These students would be at a mid-sized seminary. I'm not sure if it would be better to be ecumenical, or to focus on one particular denomination. If it were one denomination, then it would have to be a mainline denomination that the general public doesn't feel like it understands very well. Lutheran!

So, let's go with Lutheran. Our students are at a seminary, entering their first year. Along with taking Greek, Christology, and Pastoral Care, our students also participate in a weekly conversation with their advisor, called Discipleship. The plotlines would not focus on their classes or their theology, but on their personal lives. At times, our students would like to keep theology out of their personal lives, but they are not successful in doing so.

Among our cast of characters would be:

The 1st years:
Jill: She has a high level of personal piety and tends to be more evangelical than her classmates. While she is still Lutheran, she does not understand why Lutheran worship has to be very dead. She is more of a Biblical literalist. Her social views are quite conservative. She would never drink or do anything that may cause a scandal. She came to seminary because she wants to spread the love of Jesus to everyone. However, she isn't sure why there are so many hoops to jump through in order to be a pastor. She just wants to get out there and do ministry.

Brenda: She is the social justice character. She loves liberation theology and moving the church in a more progressive direction. She came to seminary because she feels that she can affect more change from the pulpit, just like Martin Luther King did. She often clashes with more traditionalists, but she enjoys the debate. She is willing to discard biblical or traditional arguments in order to create a more just world.

Rick: Rick is a former bad boy. He has had problems with addiction in the past, but he has done well in recovery. While in recovery, he discovered religion. The call continued to be stronger for him all the time, and now he finds himself at a seminary, studying to become a pastor. He feels a bit out of place here. He secretly feels that he was at his height during his "bad ass" years, and wants to find a way to relive those while still staying sober. He struggles academically, but can provide excellent pastoral care when he needs to.

Doug: Doug is an older student. After his divorce, he started his life over and realized that he always wanted to be a pastor. He is figuring out how he is going to fit into a seminary where he is older than the average student. He also still grieves his divorce and questions if his divorce taints him from being a good pastor.

Cindy: Cindy has felt that she was called to be a pastor since she was seven years old. Her entire life goal was spent getting to ordination. However, she still has some interpersonal issues to work out with her family before she is able to move forward. She is trying to present herself as a good candidate, but she struggles with her own feelings of self-worth. She believes that once she is a pastor, she will finally be fully herself. Until that point, she is incomplete.

2nd Year Mentor:
Stuart: He's a very attractive fellow who is in his mid- to late 20s. He is very orthodox. A confessional Lutheran. Has his concerns about conversations and practices that are not clearly defined within the Lutheran heritage. Very low on the personal piety (read: he drinks lots of beer and enjoys a healthy dating life). He is not a biblical literalist, but rather views scripture through the lens of Lutheran teachings.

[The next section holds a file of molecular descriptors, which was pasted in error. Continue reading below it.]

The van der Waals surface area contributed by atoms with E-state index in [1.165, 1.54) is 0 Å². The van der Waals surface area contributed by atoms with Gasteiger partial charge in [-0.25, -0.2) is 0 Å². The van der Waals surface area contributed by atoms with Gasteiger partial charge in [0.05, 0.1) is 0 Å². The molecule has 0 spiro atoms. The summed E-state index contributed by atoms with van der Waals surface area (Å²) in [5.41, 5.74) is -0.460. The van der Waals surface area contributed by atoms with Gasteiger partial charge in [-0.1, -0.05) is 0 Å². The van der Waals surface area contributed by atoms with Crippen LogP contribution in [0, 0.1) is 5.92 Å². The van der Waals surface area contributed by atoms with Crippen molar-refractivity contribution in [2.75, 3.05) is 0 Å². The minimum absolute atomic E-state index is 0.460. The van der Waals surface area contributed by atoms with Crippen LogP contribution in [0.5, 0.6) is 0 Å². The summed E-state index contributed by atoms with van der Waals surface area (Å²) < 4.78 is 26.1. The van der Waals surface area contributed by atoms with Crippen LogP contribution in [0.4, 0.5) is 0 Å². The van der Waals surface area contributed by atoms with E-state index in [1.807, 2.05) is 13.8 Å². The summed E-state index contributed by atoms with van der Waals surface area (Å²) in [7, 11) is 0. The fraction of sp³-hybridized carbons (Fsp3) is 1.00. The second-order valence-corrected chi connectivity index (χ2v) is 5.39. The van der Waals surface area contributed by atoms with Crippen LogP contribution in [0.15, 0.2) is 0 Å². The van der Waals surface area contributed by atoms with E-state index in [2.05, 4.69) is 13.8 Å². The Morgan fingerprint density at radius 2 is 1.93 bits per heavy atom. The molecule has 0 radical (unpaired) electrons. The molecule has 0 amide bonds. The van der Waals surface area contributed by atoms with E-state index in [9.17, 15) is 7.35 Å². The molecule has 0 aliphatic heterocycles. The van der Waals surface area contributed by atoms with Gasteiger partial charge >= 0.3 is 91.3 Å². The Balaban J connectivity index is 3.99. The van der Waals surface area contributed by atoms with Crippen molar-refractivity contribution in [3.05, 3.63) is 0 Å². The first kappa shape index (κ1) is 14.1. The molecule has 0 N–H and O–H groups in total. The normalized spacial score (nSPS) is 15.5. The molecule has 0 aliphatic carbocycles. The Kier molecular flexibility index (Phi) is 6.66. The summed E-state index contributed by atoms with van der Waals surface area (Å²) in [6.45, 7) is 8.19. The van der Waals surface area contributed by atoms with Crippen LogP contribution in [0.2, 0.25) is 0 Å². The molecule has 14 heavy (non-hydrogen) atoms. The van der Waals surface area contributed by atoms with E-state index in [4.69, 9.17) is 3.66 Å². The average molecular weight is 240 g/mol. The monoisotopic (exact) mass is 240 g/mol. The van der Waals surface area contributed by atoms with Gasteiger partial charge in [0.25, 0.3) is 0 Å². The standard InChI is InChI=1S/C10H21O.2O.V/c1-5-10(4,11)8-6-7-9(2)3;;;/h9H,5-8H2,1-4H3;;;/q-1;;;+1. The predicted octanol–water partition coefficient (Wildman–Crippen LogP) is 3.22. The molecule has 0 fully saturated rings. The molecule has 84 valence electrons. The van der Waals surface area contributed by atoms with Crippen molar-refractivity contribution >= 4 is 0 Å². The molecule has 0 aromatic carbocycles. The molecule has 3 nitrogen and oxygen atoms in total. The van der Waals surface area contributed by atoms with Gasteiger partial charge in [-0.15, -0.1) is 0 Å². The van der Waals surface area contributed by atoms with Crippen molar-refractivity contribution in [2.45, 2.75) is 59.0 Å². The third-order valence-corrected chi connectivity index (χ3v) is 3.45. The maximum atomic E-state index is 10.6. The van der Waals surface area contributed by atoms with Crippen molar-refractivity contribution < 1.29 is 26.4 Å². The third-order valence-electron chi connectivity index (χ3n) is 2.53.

Faculty Advisor:
Dr. Theodore Lindstrom: Professor of New Testament. He holds an advising group with all the above named students. He is very intelligent, and delivers wonderful lectures. However, he is concerned with the level of power that he has over people's future. He doesn't enjoy faculty meetings, but would rather spend his days in research or in front of a class.

I can picture a variety of situations. Imagine our students trying to meet people at a bar:
"So what do you do?"
"Oh, I'm a...graduate student?"
"What are you studying?"
"Ummm...I'm studying at the seminary to be a pastor."
The reactions could be a variety from this point! The ideas are limitless.

I know that this plan is not yet complete. I don't have the token lay student involved. I also don't have any married students. However, this is what I could come up with at the moment.

What do you think? Any feedback? Are these people you know? Would you like to see The Disciples on your local network?

Stop Light?

I had a dream last night.

I dreamt I was back at the house I was growing up in. We were attempting to find people to tutor these really hard courses in chemistry and biology (which is part of my current job). I was asking high school classmates if they could take any of these classes on. For some reason, we went out to the mailbox to get the mail.

Here's where I need to explain something about the house I grew up in. We lived deep in the woods. My parents have (yes, they still live there) 10 acres. While they have a huge lawn, it is buried in a very wooded area. The mailbox is on the highway, so it can be quite a long walk to get to the mailbox.

So, anyway, we were at the mailbox, and these cars are all stopped on the highway. They seemed to be waiting for me to get the mail. Usually, cars can just drive by (when there are actually cars, which isn't that often). I thought this was strange, until I looked up. Then I saw that there was a huge traffic light to direct the traffic from the highway, the small county road opposite of our driveway, and our driveway.

Why on earth did we get a traffic light? As I said, there is barely any traffic on our highway. There isn't even a stop light in town. What was going on there. I was shocked and surprised.

Of course, now I realize that it was just a strange dream. Everything is back to how I remember it.